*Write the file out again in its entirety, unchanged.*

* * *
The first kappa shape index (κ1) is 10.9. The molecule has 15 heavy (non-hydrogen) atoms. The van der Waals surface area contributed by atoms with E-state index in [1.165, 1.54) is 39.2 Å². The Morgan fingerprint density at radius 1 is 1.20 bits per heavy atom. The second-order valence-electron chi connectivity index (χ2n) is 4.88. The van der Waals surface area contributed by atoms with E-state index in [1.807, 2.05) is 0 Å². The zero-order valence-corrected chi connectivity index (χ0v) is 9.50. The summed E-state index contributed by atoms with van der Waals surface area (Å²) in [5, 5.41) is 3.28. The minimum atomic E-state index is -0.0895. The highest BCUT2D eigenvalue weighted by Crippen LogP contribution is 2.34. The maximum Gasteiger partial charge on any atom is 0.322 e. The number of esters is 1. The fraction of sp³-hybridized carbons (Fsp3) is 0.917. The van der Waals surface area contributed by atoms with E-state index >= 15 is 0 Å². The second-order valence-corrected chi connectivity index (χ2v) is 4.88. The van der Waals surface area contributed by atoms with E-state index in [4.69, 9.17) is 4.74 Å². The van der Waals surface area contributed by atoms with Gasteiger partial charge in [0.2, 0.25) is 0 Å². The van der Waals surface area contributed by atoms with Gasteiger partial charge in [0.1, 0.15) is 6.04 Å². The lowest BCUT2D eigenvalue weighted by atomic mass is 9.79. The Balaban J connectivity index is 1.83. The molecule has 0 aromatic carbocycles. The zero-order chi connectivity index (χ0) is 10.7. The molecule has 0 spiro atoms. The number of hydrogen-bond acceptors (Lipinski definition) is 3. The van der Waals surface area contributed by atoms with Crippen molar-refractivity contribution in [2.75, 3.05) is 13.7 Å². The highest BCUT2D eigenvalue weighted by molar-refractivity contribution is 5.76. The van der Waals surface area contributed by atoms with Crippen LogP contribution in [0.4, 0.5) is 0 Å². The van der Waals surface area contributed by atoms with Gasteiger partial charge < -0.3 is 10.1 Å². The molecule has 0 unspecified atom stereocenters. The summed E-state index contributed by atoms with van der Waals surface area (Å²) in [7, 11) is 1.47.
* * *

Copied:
The first kappa shape index (κ1) is 10.9. The molecule has 15 heavy (non-hydrogen) atoms. The van der Waals surface area contributed by atoms with E-state index in [1.165, 1.54) is 39.2 Å². The Morgan fingerprint density at radius 1 is 1.20 bits per heavy atom. The second-order valence-electron chi connectivity index (χ2n) is 4.88. The van der Waals surface area contributed by atoms with E-state index in [1.807, 2.05) is 0 Å². The zero-order valence-corrected chi connectivity index (χ0v) is 9.50. The summed E-state index contributed by atoms with van der Waals surface area (Å²) in [5, 5.41) is 3.28. The minimum atomic E-state index is -0.0895. The highest BCUT2D eigenvalue weighted by Crippen LogP contribution is 2.34. The maximum Gasteiger partial charge on any atom is 0.322 e. The number of esters is 1. The fraction of sp³-hybridized carbons (Fsp3) is 0.917. The van der Waals surface area contributed by atoms with E-state index >= 15 is 0 Å². The second-order valence-corrected chi connectivity index (χ2v) is 4.88. The van der Waals surface area contributed by atoms with E-state index in [4.69, 9.17) is 4.74 Å². The van der Waals surface area contributed by atoms with Gasteiger partial charge in [0.2, 0.25) is 0 Å². The van der Waals surface area contributed by atoms with Gasteiger partial charge in [0.1, 0.15) is 6.04 Å². The lowest BCUT2D eigenvalue weighted by atomic mass is 9.79. The Balaban J connectivity index is 1.83. The molecule has 0 aromatic carbocycles. The zero-order chi connectivity index (χ0) is 10.7. The molecule has 0 spiro atoms. The number of hydrogen-bond acceptors (Lipinski definition) is 3. The van der Waals surface area contributed by atoms with Crippen molar-refractivity contribution in [2.75, 3.05) is 13.7 Å². The highest BCUT2D eigenvalue weighted by molar-refractivity contribution is 5.76. The van der Waals surface area contributed by atoms with Crippen LogP contribution in [0.4, 0.5) is 0 Å². The van der Waals surface area contributed by atoms with Gasteiger partial charge < -0.3 is 10.1 Å². The molecule has 0 unspecified atom stereocenters. The summed E-state index contributed by atoms with van der Waals surface area (Å²) in [7, 11) is 1.47.